how strongly subjects agree or disagree with statements on a 5-point scale with the following anchors:

The responses are in the form of sentences. Shows feelings of respondents. Useful in getting overall measurement of a particular topic, opinion or experience. Example:

FIXED OR CONSTANT SUM SCALE The respondents are here asked to distribute a

given number of points across various items as per the example below. EXAMPLE:

## STAPEL SCALE: Measures both the direction and intensity of

the attitude towards items under study. Characteristic of interest. Scale ranges from +3 to -3. No absolute zero point. Example:

## GRAPHIC RATING SCALE

In this scale respondents indicate their

answers by placing a mark at the appropriate point in the line. Ordinal scale. But sometimes may look like an interval scale. Easy to respond. Eg; face scale

CONSENSUS SCALE

## Scales developed through consensus.

A panel of judges select certain items , which

## between two or among more objects or items.

PAIRED COMPARISON
The paired comparison scale is used when,

among a small number of objects, respondents are asked to choose between two objects at a time.

## FORCED CHOICE The forced choice enables respondents to

rank objects relative to one another, among the alternatives provided. Example Rank the following magazines that you would like to subscribe to in the order of preference, assigning 1 for the most preferred choice and 5 for the least preferred.

COMPARATIVE SCALE The comparative scale provides a benchmark or a point of reference to assess

attitudes toward the current object, event, or situation under study. Example In a volatile nancial environment, compared to stocks, how wise or useful is it to invest in Treasury bonds? Please circle the appropriate response. More Useful About the Same Less Useful 1 2 3

SUMMARY Rating scales are used to measure most behavioral concepts. Ranking scales are used to make comparisons or rank the variables.

VALIDITY
Validity ensures the ability of a scale to measure the intended concept. Validity tests under three broad headings: content validity criterion-related validity construct validity.

content validity
It ensures that the measure includes an

adequate and representative set of items that tap the concept. It is a function of how well the dimensions and elements of a concept have been delineated.

## Face validity is considered by some as a basic

and a very minimum index of content validity. Face validity indicates that the items that are intended to measure a concept, do on the face of it look like they measure the concept.

CRITERION-RELATED VALIDITY
Concurrent validity is established when the

scale discriminates individuals who are known to be different Predictive validity indicates the ability of the measuring instrument to differentiate among individuals with reference to a future criterion.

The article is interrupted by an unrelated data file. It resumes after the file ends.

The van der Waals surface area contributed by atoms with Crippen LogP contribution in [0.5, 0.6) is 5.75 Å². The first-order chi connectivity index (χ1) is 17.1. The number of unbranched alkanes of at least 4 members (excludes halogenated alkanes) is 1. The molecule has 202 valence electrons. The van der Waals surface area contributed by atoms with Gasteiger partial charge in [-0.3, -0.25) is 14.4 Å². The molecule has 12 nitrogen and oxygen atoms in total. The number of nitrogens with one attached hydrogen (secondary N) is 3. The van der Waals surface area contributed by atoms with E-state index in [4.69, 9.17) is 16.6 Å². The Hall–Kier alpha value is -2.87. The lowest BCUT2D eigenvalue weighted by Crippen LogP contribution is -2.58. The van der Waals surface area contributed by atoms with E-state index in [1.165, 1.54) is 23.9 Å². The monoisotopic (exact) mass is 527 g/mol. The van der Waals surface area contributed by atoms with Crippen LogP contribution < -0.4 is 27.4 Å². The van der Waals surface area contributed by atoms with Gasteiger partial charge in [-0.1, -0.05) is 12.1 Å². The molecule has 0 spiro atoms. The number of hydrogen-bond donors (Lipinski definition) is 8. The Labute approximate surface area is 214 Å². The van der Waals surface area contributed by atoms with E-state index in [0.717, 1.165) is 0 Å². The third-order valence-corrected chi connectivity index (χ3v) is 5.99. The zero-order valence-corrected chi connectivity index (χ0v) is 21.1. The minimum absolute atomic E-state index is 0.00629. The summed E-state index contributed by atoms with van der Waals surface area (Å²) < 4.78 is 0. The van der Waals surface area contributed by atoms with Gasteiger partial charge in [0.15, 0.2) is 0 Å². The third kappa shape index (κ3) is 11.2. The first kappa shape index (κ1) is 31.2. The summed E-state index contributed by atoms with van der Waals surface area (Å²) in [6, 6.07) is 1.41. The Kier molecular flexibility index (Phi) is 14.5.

CONSTRUCT VALIDITY
Construct validity testifies to how well the

results obtained from the use of the measure fit the theories around which the test is designed. This is assessed through convergent and discriminant validity.

## Convergent & Discriminant validity

Convergent validity is established when the

scores obtained with two different instruments measuring the same concept are highly correlated. Discriminant validity is established when, based on theory, two variables are predicted to be uncorrelated, and the scores obtained by measuring them are indeed empirically found to be so.

RELIABILITY
The reliability of a measure is an indication of

the stability and consistency with which the instrument measures the concept and helps to assess the goodness of a measure.

## 1. Stability The ability of a measure to remain the

same over time despite uncontrollable testing conditions. . Two tests are usually done. testretest reliability and parallelform reliability.

## TEST-RE TEST RELABILITY

The reliability co-efficient obtained with a

## PARALLEL FORM RELIABILITY

When responses on two comparable sets of measures tapping the same construct are highly correlated, we have parallel-form

reliability

## 2.Internal Consistency of Measures

The internal consistency of measures is indicative of the homogeneity of the items in the measure that tap the construct. In other words, the items should hang together as a set, and be capable of

independently measuring the same concept so that the respondents attach the same overall meaning to each of the items. Consistency can be examined through the interitem consistency reliability and split-half reliability tests.

INTERITEM CONSISTENCY RELIABILITY This is a test of the consistency of respondents answers to all the items in a measure. To the degree that items are independent measures of the same concept, they will be correlated with one another. The more correlation is there the more consistency is there.
SPLIT-HALF RELIABILITY Split-half reliability reects the correlations

between two halves of an instrument. The estimates would vary depending on how the items in the measure are split into two halves.